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I

f you want to gage an American Jewish community, Ben Gurion is purported to have said, don’t bother checking out their synagogues and centers. See if they have a kosher restaurant. He could have been talking about Passover. Forget about what’s going on in synagogue or who is going to synagogue. Forget about the dining rooms. You want to see Passover? Look in the kitchen. Growing up, the mark for me between the haves and the have-nots of who has a real Passover and who does not was all wrapped up in aluminum foil. If the countertops, refrigerators, sinks and even the faucets -– especially the faucets -– having been exposed to non-Passover cooking the year long, now for Passover were plastered and enveloped in layers of protective aluminum foil, creating a virtual, new, above–level surface to create and celebrate a Passover, then this home had a full Passover.

seum-quality art and a single, well-place antique. The caption read, “You don’t have to look in the kitchen to know they own a Cuisinart.” Passover cannot be known from the prayers recited in synagogue (even though I love the tune for Passover morning prayers and feel cheated that it is squeezed between two seder nights). Passover cannot be known from four questions or sweet wine or even from Maxwell House Haggadah. Passover can’t even be known from Passover. Passover in a child’s mind, the place where memories are made, where memories are solidified, jelled, preserved, slow-roasted and developed into full-bodied palates – that Passover is made in the preparations.

It was once, I couldn’t have been more than ten, when a new family from Persia had moved to Nashville and discovered us just before You want to see Passover? A Passover complete Passover. They came to my Look in the kitchen. with sleepless nights (she parents’ home to get Shmurah was up ‘til four in the Matzah. Like everyone they inmorning!). Of cleaning underneath the mattresses, emp- stinctively came to the kitchen door (few people even tying every closet, oversized grocery lists (the check-out know where our front door was). They walked in to the girl took one look at my three carts and you know what kitchen, saw the foil and, ”Ahhhh! Just like in Iran!” I was she said?) family from out-of-town and visitors or friends surprised only because I couldn’t imagine Iran having anyall getting around a long, extended table, probably with a thing so advanced as our aluminum foil. But I knew that folding table or two added to the end with rented chairs this family knew, really knew what Passover is. I knew also and. . . all of this was visible in the folds of the aluminum that they felt at home. foil around the faucets and the edges of the countertops. Nothing grows outside of its environment. And when My sister from Brazil once showed me an advertisement that environment must be created, nurtured for a specific that caught her eye -– that caught her imagination. A pic- life to spring forth there from, then the preparations beture of a home library with leather-bound classics, mu- come that much more necessary. You can go out and order in soup and roasted chicken. You cannot go out and order in a family focus that brings all these forces together and from them creates a something out of relative nothing. Like prayer, you can’t put nothing in and expect to take something out. If you don’t sweat for it than how can it ever get into your blood? Close your eyes and see the rows of tables with men, women and children finding place around the dining room. Hear the singing that you love and inhale the distinctively Passover smells. You will be awed by the sanctity of the simple acts we do: washing, reciting, eating, drinking. What binds this all together is wrapped up in silver foil. • By Shimon Posner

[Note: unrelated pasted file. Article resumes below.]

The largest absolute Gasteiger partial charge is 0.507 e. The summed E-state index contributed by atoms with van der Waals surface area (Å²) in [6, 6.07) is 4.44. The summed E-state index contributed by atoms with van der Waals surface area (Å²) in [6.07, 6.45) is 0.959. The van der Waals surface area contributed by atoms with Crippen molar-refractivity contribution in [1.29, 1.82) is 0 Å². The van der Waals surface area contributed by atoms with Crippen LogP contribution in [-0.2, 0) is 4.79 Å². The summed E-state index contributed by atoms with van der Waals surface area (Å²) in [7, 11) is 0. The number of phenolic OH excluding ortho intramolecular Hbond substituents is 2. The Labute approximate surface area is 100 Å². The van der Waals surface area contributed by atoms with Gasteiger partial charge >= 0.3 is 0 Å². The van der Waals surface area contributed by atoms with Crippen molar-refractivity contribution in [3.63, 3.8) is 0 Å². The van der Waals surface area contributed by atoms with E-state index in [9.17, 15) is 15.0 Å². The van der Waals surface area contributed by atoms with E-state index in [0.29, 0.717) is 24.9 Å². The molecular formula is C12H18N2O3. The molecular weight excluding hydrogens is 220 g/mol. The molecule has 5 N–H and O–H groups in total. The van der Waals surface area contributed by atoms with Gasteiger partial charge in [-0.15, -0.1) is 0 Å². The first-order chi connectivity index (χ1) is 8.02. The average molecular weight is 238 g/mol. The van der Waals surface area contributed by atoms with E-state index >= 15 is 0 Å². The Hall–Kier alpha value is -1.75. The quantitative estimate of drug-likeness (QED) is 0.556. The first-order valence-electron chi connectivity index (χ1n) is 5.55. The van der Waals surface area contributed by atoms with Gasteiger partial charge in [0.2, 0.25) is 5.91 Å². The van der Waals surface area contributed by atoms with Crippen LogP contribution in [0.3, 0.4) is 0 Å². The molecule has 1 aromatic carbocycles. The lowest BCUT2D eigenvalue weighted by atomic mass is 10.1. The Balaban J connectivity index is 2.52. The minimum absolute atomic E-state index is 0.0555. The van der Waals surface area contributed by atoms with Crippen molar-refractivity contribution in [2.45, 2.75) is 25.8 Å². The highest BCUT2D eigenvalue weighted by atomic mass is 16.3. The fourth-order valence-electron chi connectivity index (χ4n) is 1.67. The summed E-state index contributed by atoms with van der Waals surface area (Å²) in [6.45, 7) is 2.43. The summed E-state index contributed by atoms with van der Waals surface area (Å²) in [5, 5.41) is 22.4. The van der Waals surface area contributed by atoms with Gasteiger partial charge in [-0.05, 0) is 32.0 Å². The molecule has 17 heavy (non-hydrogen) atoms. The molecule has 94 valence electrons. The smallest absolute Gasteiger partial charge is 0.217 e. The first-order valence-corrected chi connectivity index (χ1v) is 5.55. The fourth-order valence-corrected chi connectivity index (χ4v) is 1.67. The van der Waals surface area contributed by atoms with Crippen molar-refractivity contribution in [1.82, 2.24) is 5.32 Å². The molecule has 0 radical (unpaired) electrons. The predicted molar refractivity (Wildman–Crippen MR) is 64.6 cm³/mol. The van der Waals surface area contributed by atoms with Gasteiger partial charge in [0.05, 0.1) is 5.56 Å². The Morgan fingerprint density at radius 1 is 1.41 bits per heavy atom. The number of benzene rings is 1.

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Through Kathleen’s Eyes

I